In the space of two years, the bi-axially oriented polypropylene (BOPP) film industry has moved from a scenario of modest capacity growth and improving margins to one where it seems everyone is struggling to make money thanks to another frenzy of investment in high-capacity BOPP film lines around the world. That’s according to analysis from Applied Market Information (AMI; Bristol, UK). While demand for BOPP film continues to grow “respectably,” it is not advancing sufficiently to absorb capacity increases without causing a margin fight to either grow or maintain market share.
AMI noted that companies “with high debt and/or aging assets that cannot match the efficiency of modern equipment are particularly vulnerable. The new capacity increases are expected to drive rationalism of older capacity and/or merger and acquisition activity.” While profitability remains a challenge for the industry, the market continues to expand, with volumes growing by nearly 5% in 2017, the highest rate since 2012, driven by improving fundamentals in the global economy. This increased the global market to more than 8 million tons. The five-year compound annual growth rate for 2012 to 2017 was 4%, which has added just over 1.5 million tons of demand, said AMI.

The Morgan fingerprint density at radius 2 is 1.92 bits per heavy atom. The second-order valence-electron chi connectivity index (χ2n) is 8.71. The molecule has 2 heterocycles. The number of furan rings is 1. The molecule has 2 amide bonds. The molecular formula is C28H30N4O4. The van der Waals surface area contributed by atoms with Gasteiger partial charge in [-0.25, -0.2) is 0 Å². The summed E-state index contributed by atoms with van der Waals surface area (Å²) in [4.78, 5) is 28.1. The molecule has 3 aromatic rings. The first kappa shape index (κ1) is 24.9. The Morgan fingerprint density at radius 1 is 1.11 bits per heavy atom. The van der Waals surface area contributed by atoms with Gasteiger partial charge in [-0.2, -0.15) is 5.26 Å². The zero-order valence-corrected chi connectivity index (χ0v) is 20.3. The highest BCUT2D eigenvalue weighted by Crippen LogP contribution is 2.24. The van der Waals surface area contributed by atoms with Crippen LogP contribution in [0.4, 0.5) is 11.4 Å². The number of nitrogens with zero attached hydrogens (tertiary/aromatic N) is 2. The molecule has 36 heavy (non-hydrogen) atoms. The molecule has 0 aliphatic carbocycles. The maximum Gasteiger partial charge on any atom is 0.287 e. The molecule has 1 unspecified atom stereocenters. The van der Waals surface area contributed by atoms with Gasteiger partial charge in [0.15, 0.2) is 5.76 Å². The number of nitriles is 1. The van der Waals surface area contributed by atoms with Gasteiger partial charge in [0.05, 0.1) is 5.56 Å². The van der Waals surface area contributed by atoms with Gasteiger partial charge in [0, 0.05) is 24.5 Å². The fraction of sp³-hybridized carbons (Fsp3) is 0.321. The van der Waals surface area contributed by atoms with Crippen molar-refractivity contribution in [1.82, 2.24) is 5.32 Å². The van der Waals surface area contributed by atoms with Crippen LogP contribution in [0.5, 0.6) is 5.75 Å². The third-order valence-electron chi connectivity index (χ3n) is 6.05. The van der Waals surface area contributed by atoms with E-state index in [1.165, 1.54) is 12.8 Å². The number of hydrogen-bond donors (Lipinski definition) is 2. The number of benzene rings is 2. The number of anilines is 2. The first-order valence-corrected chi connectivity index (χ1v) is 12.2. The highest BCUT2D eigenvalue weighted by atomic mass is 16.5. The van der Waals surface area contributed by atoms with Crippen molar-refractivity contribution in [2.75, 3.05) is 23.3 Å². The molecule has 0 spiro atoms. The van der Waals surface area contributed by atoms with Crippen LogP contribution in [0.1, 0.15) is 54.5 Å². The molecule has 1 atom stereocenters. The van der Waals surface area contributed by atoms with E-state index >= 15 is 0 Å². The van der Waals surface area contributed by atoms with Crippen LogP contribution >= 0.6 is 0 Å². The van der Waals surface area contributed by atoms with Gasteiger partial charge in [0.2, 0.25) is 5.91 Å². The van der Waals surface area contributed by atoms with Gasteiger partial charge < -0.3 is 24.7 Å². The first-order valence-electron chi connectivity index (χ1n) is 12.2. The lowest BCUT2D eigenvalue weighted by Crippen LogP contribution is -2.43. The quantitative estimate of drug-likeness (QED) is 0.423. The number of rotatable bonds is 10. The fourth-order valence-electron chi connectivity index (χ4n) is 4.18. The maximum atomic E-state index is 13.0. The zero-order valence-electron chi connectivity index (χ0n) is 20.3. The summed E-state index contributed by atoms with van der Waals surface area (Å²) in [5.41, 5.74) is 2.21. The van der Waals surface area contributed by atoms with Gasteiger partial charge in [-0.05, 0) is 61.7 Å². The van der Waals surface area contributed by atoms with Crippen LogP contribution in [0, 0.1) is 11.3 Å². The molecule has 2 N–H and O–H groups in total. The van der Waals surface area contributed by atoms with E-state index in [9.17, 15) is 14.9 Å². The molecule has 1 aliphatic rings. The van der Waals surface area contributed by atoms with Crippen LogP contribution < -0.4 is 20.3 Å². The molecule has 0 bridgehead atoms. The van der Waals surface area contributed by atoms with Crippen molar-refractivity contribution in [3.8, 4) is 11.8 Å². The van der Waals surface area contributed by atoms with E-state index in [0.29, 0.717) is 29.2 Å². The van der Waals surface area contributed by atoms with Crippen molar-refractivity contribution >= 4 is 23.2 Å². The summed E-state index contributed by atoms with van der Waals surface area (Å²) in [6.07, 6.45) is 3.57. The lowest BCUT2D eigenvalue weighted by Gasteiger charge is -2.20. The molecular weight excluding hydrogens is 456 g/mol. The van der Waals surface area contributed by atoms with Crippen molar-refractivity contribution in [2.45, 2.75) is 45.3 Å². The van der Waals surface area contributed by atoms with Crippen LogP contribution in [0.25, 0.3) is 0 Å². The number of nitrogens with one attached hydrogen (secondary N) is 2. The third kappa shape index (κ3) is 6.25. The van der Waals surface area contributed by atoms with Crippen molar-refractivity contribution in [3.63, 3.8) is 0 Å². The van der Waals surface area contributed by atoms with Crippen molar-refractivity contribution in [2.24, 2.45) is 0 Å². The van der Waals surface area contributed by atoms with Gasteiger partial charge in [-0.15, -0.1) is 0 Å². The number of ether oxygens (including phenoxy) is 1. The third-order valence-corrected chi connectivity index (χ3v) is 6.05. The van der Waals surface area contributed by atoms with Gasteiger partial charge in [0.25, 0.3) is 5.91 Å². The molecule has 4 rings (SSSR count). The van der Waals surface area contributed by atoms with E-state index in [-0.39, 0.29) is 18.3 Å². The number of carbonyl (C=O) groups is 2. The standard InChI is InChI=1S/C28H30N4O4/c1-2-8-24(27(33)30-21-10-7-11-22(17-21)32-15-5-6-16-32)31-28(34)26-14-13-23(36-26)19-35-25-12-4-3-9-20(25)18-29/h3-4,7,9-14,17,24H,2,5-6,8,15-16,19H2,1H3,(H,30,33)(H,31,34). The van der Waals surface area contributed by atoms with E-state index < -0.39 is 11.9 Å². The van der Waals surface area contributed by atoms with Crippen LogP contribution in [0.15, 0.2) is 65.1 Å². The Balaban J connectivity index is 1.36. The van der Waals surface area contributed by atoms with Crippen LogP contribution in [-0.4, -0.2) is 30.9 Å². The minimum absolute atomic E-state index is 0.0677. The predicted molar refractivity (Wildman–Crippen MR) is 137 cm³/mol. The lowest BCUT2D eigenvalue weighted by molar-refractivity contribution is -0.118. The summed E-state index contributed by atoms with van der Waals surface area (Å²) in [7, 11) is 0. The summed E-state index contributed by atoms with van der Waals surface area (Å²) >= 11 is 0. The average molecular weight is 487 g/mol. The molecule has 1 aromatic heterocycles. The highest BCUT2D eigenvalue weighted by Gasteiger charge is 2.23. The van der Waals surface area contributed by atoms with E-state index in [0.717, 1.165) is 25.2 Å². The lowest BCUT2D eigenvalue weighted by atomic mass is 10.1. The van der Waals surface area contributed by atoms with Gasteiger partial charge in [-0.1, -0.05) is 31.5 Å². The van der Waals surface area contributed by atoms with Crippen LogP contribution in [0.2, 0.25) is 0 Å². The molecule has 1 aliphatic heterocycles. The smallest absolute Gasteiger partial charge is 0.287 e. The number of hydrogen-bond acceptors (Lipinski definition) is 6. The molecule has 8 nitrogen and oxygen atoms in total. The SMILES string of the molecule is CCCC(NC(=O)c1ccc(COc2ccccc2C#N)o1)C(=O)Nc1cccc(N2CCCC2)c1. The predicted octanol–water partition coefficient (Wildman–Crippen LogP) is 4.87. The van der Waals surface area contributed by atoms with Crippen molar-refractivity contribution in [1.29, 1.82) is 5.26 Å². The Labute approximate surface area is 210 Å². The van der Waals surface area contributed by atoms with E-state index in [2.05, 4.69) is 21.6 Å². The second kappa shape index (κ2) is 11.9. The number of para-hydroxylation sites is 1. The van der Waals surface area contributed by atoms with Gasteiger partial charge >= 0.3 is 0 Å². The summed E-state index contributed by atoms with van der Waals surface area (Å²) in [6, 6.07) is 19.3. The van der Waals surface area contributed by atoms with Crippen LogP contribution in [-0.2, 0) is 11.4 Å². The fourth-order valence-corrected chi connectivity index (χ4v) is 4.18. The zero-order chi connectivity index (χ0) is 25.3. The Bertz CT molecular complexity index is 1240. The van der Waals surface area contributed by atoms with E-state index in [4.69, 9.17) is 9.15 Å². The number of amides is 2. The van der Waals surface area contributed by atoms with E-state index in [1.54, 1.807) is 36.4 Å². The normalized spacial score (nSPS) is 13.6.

These strong underlying fundamentals are driving continuous investment in new capacity—more than 3 million tons of BOPP production were added globally between 2012 and 2017. Nearly two-thirds of that went to China, which accounts for nearly half of global capacity and demand. “For the first time its two leading producers, China Soft Packaging and Gettel Group, topped the world rankings in volume terms, although Taghleef and Jindal Films remain the leading players by turnover,” according to AMI Consulting.
This has led to utilization rates that are now below 70% on average. Utilization rates are also being challenged by growth in five-layer lines geared to more specialty grades and the drive by many companies to shift their product portfolio away from commodity coextrusion because of the poor margins. Specialty films tend to reduce line output because of shorter runs and more frequent changeovers. With at least 20 further lines expected in 2018 and 2019 adding nearly 900,000 tons of additional capacity, utilization rates are expected to remain below 70% after 2020, said AMI’s report.
The strength of the BOPP film industry stems from the high volumes used in primary packaging, particularly for food, which is not easy to cost-effectively replace. Growth in packaged food markets around the world will continue to be a key driver for future demand, underpinned by population growth, urbanization and rising incomes in developing markets.
AMI is forecasting the industry will continue to advance at around 4% a year to 2020, giving rise to a demand of more than 10 million tons.